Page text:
FULLERTON : Park Graffiti Gives Way to Muralists


A group of teen-agers and a well-known local artist are using a Lemon Park block wall as the canvas for a mural to deter graffiti vandals.

The wall had long been a popular “tagging” spot in Fullerton until last month, when the group began converting it into a mural titled “Children of the World,” city officials said.

“This painting is the heart of Fullerton and people will respect it,” 16-year-old Daniel Rodriguez said as he painted an ocean on the wall Wednesday afternoon. “This picture is of kids from around the world together. When you pass by it, you think, ‘Wow, what a beautiful city.’ ”


Rodriguez, who is a Fullerton High School student, and 12 other students from Fullerton High, La Vista Continuation School and Nicolas Junior High School teamed up with artist and muralist Emigdio Vasquez and Project CUFFS to paint the mural. CUFFS, or Community United for Fullerton Safety, is the city’s gang- and graffiti-prevention program.

The mural’s $5,400 cost is being paid by Project CUFFS.

“Before they started painting, this wall had new graffiti on it almost every other day,” said Candi Diedrich, Project CUFFS’ graffiti volunteer coordinator. “Now it’s gone and I just can’t even believe it.”

Vasquez, 54, an Orange resident, said murals are respected and often left untouched by graffiti vandals. His mural depicts 13 children from around the world, each in native dress, standing together with a map of the world in the middle.

The work represents “hope in today’s youths,” and provides an alternative to gangs and graffiti, said Vasquez, who has painted 20 other outdoor murals throughout Orange County in the last 16 years. “This is an idyllic vision of the world at peace.”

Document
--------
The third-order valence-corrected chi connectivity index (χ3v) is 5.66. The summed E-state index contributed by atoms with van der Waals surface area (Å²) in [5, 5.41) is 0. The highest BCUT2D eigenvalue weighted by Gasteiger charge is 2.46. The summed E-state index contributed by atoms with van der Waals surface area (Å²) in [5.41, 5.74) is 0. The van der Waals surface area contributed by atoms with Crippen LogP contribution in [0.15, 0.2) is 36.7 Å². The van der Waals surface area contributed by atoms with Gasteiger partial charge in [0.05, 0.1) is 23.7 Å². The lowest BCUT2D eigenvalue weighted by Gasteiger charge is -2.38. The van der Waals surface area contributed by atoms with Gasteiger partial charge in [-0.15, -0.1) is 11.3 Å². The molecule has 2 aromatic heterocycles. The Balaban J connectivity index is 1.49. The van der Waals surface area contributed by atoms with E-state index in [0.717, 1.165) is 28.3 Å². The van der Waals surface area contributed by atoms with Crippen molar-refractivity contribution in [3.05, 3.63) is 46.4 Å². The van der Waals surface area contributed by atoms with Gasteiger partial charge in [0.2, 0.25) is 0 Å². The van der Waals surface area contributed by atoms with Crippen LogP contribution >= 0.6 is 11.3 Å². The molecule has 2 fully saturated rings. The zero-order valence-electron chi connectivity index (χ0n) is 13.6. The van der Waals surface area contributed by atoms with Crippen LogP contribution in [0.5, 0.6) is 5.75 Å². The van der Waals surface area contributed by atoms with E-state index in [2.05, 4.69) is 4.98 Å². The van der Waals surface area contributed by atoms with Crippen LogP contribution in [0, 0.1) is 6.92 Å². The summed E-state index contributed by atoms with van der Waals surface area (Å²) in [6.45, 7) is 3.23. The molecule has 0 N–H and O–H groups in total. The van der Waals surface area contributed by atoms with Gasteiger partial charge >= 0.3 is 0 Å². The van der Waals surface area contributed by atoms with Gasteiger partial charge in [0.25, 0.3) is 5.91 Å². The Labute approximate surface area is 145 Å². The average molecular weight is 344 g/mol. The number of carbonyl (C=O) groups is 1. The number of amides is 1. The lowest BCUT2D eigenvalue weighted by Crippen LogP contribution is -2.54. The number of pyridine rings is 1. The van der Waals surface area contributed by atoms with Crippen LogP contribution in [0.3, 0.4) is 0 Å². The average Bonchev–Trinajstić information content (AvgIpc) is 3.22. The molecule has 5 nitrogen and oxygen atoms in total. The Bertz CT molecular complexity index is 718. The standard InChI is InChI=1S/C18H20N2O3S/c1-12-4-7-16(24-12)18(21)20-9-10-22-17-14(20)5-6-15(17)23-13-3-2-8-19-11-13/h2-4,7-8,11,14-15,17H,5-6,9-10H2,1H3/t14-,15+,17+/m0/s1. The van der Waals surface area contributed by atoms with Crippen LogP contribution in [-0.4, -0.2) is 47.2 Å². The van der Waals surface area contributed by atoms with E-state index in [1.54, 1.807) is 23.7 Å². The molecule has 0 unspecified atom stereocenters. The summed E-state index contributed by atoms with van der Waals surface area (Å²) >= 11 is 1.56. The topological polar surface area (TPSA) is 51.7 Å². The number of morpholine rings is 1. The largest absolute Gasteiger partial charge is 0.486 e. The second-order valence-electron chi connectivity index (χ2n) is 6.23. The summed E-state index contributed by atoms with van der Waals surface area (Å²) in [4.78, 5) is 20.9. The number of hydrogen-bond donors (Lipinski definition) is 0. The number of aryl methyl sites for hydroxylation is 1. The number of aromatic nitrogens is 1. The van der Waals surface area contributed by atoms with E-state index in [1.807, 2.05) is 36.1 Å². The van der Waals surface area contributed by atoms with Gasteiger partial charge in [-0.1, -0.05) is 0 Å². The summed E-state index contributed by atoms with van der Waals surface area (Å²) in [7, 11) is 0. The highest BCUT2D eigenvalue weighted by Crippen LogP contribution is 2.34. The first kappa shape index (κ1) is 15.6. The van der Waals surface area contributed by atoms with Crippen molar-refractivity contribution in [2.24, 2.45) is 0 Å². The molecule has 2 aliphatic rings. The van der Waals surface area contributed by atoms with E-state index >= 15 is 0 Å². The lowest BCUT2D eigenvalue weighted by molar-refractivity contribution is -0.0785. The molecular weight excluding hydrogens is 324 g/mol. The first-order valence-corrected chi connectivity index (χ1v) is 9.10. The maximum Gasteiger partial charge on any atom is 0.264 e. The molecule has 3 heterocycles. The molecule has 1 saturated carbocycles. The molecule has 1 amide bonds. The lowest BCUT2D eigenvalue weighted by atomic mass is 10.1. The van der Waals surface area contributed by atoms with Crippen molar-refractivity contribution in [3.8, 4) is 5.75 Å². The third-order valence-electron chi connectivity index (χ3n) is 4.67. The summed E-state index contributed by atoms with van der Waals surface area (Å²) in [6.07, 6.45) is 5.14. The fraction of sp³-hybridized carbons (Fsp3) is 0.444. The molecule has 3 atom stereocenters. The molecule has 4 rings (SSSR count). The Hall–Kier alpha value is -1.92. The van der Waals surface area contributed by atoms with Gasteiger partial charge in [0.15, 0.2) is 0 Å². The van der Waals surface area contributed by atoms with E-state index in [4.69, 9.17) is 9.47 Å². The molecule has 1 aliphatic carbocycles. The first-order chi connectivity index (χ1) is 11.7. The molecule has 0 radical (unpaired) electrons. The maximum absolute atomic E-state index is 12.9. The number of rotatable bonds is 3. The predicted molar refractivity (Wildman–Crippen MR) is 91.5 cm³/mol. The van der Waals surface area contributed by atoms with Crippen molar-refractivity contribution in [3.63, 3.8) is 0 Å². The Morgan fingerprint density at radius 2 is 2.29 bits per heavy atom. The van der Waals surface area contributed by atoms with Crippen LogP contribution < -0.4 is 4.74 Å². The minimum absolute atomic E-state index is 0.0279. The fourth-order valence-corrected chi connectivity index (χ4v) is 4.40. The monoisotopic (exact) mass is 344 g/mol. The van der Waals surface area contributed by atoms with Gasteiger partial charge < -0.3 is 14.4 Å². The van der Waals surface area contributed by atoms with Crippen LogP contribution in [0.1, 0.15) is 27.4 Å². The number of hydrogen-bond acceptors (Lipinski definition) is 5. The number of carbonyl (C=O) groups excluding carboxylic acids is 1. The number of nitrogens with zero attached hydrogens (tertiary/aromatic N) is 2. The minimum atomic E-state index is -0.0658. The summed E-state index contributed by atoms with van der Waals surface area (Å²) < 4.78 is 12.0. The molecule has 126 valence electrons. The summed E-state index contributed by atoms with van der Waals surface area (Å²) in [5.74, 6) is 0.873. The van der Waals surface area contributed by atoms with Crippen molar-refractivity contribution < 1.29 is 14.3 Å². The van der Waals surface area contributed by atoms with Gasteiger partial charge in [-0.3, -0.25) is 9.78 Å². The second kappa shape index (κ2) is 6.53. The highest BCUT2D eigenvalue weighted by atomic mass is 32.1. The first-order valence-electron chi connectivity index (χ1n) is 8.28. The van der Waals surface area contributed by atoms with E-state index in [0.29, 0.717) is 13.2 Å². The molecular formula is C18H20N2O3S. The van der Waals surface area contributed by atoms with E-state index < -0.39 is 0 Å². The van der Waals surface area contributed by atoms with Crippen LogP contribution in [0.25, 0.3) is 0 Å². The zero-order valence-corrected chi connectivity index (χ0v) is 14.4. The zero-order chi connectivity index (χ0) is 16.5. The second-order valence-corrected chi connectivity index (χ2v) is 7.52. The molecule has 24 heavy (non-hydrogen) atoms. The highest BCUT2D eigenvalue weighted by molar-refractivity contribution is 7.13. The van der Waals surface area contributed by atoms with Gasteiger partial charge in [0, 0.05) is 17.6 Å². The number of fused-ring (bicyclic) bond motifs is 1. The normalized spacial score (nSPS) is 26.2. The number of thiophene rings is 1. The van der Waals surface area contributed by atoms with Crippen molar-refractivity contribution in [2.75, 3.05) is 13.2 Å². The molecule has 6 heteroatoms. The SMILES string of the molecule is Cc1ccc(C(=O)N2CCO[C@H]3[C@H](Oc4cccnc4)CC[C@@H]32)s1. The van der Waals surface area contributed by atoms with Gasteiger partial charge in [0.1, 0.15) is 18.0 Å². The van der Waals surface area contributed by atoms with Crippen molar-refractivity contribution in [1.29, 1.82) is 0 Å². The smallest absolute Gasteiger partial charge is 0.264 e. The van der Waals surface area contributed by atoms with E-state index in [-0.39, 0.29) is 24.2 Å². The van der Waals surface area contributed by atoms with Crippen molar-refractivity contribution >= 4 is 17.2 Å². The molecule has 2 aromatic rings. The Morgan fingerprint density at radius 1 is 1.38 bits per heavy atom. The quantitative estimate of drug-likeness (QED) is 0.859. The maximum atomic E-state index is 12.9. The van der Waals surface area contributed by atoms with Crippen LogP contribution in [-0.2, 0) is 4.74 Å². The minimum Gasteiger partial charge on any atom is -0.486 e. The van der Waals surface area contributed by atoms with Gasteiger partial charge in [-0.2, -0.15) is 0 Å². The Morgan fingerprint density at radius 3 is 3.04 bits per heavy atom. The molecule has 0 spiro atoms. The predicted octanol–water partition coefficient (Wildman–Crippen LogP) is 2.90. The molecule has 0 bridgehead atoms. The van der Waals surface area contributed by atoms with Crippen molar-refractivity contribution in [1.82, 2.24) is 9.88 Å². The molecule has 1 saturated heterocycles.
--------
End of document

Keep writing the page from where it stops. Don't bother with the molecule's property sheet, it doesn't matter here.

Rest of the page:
Added Rodriguez: “If people of different races can be together in a painting, they can be together in real life.”

He said the project has boosted his self-esteem.

“More kids should get involved in things like this instead of tagging,” said Elizabeth Garcia, 13, as she helped paint the clothes on a child on the mural. “It makes you feel good to know you’re doing something that is making Fullerton look cleaner and nice.”


Passersby stopped to watch the students and Vasquez paint as cars honked while driving by on Lemon Street.

Garcia, a Nicolas Junior High School student, said she learned a valuable lesson from volunteering for the project.

“People of any race can get along,” she said. “It’s stupid to be racist.”

Eloisa Espinoza, the city’s Community Service Center administrator, said the mural is beautifying the city and is “one of our ways to decrease graffiti here. It’s instilling pride in the community and shows that there are positive alternatives to graffiti.”

Vasquez said the project will be completed by the end of the month.